Tag: #violence

The Sadness of It All

When I was in high school, I participated in a magnet school program called Health Occupations Students of America. The program was aimed at attracting high school students who were looking for a career in, you guessed it, health occupations. Of course, most of the kids in the program wanted to be physicians or nurses. Very few of us were…

Guns and Suicide

This is going to be about suicide. Please click here to be taken to something lighter if you don’t feel like reading this today. It will always be here for you to read. I won’t get offended if you go check out puppies. I’m not really surprised when I hear that firearms are the preferred method of suicide in the…

The sad story of Mr. Greene

Back in 2016, Robert Ponsi was bicycling through a neighborhood in Baltimore when he was suddenly attacked by a group of teenagers. From WBAL: “Robert Ponsi was found with multiple stab wounds at Venable Avenue and Old York Road around 9:10 p.m., police said. He was pronounced dead at 3:51 a.m. at Johns Hopkins Hospital. Homicide detectives said someone was…

The “Militarization” of the Johns Hopkins University Campus

There’s a bill in the Maryland State Assembly that will allow Johns Hopkins University to have its own police force. From The Baltimore Sun: “The legislation already has the backing of several Baltimore lawmakers, who said it will increase safety in the city without costing taxpayer dollars. Hopkins officials said Monday in a message to university community members that they…

Is Gun Violence the Symptom or the Disease?

According to the Centers for Disease Control and Prevention (CDC), there are about 33,500 firearm deaths each year in the United States. There are also within those about 21,300 suicides by firearm each year in the United States. That’s over 50,000 a lot of people each year whose lives are ended by firearms. (Edit: I corrected the numbers. See the comment by…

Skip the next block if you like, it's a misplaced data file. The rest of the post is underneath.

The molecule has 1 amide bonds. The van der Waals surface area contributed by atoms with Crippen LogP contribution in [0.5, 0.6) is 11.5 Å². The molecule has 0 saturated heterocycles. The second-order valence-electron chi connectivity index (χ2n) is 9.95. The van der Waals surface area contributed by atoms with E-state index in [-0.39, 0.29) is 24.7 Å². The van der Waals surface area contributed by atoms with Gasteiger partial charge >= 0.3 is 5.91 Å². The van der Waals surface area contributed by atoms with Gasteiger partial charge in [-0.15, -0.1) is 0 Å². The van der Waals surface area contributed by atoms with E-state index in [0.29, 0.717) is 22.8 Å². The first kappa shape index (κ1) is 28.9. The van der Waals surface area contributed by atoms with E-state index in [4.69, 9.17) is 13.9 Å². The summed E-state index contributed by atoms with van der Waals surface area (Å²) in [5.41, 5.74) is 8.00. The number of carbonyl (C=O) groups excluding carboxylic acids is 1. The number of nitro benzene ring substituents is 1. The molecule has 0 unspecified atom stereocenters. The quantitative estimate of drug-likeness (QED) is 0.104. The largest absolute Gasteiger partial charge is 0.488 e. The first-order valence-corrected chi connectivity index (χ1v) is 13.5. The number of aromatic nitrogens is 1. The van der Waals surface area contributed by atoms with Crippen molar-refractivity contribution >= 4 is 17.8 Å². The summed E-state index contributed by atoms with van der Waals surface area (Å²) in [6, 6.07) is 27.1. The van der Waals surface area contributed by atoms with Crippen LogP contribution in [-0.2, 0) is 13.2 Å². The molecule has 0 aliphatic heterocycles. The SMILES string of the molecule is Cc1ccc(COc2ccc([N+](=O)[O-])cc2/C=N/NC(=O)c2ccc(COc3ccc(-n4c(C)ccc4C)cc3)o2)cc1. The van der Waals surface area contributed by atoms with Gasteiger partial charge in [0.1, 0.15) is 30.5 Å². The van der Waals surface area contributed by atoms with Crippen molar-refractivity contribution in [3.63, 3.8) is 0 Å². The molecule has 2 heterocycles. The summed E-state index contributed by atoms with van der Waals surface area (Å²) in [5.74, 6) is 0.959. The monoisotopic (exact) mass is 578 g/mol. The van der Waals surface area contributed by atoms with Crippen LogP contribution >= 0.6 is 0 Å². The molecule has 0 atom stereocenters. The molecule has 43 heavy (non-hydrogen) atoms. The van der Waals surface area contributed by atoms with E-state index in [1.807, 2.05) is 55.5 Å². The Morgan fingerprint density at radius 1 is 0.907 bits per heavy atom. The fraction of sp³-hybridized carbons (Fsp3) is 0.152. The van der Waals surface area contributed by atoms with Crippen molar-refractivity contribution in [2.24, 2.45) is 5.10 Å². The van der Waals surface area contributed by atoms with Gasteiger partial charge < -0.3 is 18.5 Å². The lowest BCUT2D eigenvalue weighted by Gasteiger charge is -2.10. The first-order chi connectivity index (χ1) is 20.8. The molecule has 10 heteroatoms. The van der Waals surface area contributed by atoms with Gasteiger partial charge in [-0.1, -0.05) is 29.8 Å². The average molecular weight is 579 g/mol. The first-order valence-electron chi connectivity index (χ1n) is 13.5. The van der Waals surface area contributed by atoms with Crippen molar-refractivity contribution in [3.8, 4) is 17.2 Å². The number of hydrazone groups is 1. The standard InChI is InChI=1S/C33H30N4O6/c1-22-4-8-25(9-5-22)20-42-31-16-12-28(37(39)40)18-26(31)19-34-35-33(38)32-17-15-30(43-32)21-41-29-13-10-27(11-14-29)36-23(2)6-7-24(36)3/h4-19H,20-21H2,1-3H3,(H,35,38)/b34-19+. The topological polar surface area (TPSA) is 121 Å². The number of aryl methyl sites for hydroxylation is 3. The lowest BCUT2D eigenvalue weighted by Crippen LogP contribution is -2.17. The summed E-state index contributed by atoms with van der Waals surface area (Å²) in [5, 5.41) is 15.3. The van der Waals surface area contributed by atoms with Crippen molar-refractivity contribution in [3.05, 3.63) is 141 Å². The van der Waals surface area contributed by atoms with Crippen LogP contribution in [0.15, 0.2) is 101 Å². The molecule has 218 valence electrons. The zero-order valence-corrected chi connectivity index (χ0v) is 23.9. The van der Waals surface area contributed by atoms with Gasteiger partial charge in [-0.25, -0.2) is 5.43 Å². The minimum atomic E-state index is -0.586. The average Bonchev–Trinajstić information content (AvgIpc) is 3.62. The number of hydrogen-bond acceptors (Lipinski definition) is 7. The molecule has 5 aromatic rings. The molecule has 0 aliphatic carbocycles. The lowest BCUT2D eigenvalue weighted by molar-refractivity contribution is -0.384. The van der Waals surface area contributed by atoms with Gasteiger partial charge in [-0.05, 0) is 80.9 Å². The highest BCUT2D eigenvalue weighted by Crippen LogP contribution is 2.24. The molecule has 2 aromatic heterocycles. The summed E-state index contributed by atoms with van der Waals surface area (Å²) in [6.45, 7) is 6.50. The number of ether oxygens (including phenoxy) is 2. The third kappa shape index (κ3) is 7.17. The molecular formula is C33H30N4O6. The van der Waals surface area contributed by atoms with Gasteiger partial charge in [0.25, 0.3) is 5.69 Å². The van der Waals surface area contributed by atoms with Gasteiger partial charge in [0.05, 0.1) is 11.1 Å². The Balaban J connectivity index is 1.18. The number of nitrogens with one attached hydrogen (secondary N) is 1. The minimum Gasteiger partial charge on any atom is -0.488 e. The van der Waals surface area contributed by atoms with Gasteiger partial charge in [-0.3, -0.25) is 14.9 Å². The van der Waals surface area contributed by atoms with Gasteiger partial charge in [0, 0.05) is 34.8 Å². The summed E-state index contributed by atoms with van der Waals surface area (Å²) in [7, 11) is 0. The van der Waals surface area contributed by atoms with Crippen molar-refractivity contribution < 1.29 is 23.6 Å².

Epidemic Curves and Homicide Counts in Baltimore

One of the tools that we use in the investigation of outbreaks is the epidemic curve, or, as we say in the biz, the “epi curve.” An epidemic curve is a simple graphical representation of the number of cases per a unit of time over a span of time. For example, you could graph the number of new cases of diarrhea…

The Imbalances of Violence

There’s a theory in criminology called the “Routine Activities Theory.” The theory posits that there are three factors that figure into whether or not violence happens in a particular place and time, and how much violence happens. The three factors are targets, guardians and villains (aka “motivated offenders”). I’ll explain the factors a little more in a little bit, but…

Respect the Police, or Be Killed

Take a look at the slide being presented in this story from The Baltimore Sun: It reads: “If you are stopped, questioned, or detained by a law enforcement official: Approach him or her with respect. Retain your composure and conduct yourself in a mature manner. Avoid any action or language that might trigger a more volatile situation, possibly endangering your life…

The Parent Ren, Part IV: The Big Bad World Out There

There was a tremendous earthquake in Mexico City today, 32 years to the day of the big one in 1985. (Seriously, what are the odds?) There is also a category 5 hurricane heading to Puerto Rico. In Myanmar, the army is systematically killing Muslims as the survivors of the “cleansing” are making their way to Bangladesh by the thousands. The…

When and Where Matter in Understanding Violence in Baltimore

If you been paying attention, Baltimore has been in the grip of an epidemic of violence going on two-plus years now. If you look closely at the crime statistics, you’ll see that there was an increase in the rate of homicides per day starting around March or April of 2015. The riots/uprising/call-it-what-you-will that happened at the end of April were,…